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  • Writer's pictureDeborah Smart

Thinking about Gene testing? Look before you leap...

Updated: Jan 28, 2020

It feels like everyone is getting their genes tested these days. Drs are using them more and more to screen for disease risk, psychiatrists are using them for determining drugs of choice, and your next door neighbour wanted to find out his ancestry!

There are hundreds of gene tests available in Australia, from around 50 different labs. This means genetic testing is getting cheaper. The top quality test I utilise most often used to cost over $400 for 100 genes, now it provides a look at 160 genes for just over $350!

So what are the benefits of DNA testing and which test should you choose?

What are the benefits?

Nutrigenomic testing provides a general look at between 50-160 gene variations (SNPs or polymorphisms) that affect dietary and lifestyle choices, common diet-related disease risks (diabetes, alzheimers, heart disease, auto-immune disease, celiac disease, lactose intolerance) and nutritional deficiencies.

Test quality

First, it's important to understand the differences in quality of testing methods. Ancestry tests generally do not use the same level of technological accuracy of the health based tests. Some people use ancestry tests like 23 and Me which cannot legally give out health information due to questions around quality and the ethics of information delivery. There are websites available which get around this issue by running the information through an 'app' that processes the raw data and gives a list of health related genes. Having these genes interpretted by a professional is highly recommended, however, as you don't receive a comprehensive health report with these tests. They have also been known to report inaccurate DNA results! If you are going to invest in DNA tests for health related purposes, it is much more advisable to choose tests designed for this purpose and delivered with a full report from a reputable company.

Disease Risk

Genetic disease risk determination is by no means an exact science. There are rarely single genes involved in any genetic disease risk: usually multiple genes are involved in a complex interplay between each other, your diet and general environmental factors. Genes also need to be 'switched on' in order to exert their effect and this is determined primarily by environmental factors such as stress, diet, exercise, and toxin load. All that to say, being a 'carrier' of the APOE4 gene for example (a key alzheimer's risk), does not mean you will certainly get Alzheimer's disease. In fact, knowing this risk can empower you to make conscious life choices that will reduce the likelihood of your genes leading you down the path of neurodegeneration. Knowing your level of celiac risk, cardiovascular disease risk, autoimmune, or diabetes disease risk, can help you to make positive choices to reduce the likelihood of ever suffering from these conditions.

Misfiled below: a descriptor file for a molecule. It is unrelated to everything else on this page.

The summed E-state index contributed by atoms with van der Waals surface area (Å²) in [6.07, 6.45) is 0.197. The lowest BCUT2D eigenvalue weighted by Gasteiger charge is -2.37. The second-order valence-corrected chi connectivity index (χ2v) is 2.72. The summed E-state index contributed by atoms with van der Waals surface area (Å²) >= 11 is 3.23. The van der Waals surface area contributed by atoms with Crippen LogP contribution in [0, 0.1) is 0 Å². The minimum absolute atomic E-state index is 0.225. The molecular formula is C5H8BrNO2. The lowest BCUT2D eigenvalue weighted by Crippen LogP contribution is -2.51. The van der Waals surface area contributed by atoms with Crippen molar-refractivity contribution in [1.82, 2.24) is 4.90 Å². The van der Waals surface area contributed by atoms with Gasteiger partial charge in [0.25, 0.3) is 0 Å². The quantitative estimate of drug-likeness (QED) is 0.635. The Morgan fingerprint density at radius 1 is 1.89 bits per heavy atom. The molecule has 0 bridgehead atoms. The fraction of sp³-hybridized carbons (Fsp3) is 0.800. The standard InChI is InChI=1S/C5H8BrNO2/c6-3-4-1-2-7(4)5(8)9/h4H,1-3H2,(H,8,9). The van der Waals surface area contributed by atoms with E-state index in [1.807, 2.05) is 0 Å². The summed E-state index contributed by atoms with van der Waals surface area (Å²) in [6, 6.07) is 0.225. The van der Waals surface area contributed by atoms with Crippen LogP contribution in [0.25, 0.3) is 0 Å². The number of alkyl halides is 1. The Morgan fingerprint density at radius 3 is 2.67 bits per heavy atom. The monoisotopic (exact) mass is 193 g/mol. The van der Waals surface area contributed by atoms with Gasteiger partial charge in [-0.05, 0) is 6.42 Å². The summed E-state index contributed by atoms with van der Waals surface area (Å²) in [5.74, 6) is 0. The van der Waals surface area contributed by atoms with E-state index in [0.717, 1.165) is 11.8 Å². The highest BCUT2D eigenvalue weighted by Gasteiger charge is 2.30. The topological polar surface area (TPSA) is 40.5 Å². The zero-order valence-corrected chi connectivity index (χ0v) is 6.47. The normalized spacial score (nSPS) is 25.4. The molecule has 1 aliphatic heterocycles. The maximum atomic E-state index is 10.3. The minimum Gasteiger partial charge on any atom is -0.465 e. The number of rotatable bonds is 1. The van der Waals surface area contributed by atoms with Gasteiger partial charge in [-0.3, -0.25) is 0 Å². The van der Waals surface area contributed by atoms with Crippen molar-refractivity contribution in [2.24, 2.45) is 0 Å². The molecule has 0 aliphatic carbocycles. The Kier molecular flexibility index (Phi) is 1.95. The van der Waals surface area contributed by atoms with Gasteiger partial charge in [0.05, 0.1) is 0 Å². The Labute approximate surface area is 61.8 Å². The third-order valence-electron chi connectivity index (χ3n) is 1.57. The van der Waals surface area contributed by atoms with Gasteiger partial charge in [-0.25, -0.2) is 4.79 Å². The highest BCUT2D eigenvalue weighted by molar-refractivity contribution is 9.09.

Nutrient status

Our nutritional status is not just a matter of the the foods we eat, but also the genes that govern the way nutrients from those foods are absorbed by the body.

There are hundreds of genetic variations that have an impact on vitamin D metabolism, for example, so most nutrigenomic testing will look at the most significant of these. Knowing that you have significant issues with making vitamin D from sunlight and using it effectively can help you ensure your vitamin D status is as optimal as possible, protecting you from potential associated disease risks such as osteoporosis, depression, and auto-immune disease.

Other genes frequently tested by nutrition-focussed tests include those affecting vitamin A, E, and glutathione status which also impact on your capacity for a healthy immune system and controlled inflammation.

The folate cycle and methylation, key biochemical cycles affecting hormone balance, detoxification pathways, mental health, and gut health are impacted by genes that convert B vitamins such as folate, B12, B6 and B2 into their active form. Knowing these areas of genetic weakness can be invaluable in helping to determine which types of B vitamins or multi vitamin supplements may be beneficial or potentially harmful to you.

Mental Health

One of the areas that I find DNA testing particularly beneficial is that of mental health. Many of my patients appreciate the relief that comes with finding out that their mood issues have a genetic basis and being able to share this information with their family. Nutrigenomic testing, where genes governing neurotransmitter balance are included, can reveal which biochemical pathways are most likely being compromised. Your genes may be the cause of naturally lower serotonin levels, or dopamine and adrenalin levels poorly controlled. You may have a genetic weakness slowing the enzyme that converts glutamate to GABA (the calming neurotransmitter), increasing feelings of anxiety. Supporting these pathways with nutritional medicine may then provide a possible alternative to anti-depressants.

Some psychiatrists are now using specific individual gene testing to determine a patient's potential response to a given medication. Some say this gene specific approach to treatments is the future of modern medicine, but we are unfortunately not there yet...

Meanwhile, supporting genetically compromised nutrition with personalised supplemental and diet therapy has begun to help many people improve their functional nutritional status while battling chronic conditions.

Book an appointment today to discuss your options regarding gene testing and any other functional tests that may help you on your journey to greater wellness, longevity and quality of life.

*All of the tests I use test for MTHFR and associated genes. MTHFR as a single gene test costs around $70 from QML.

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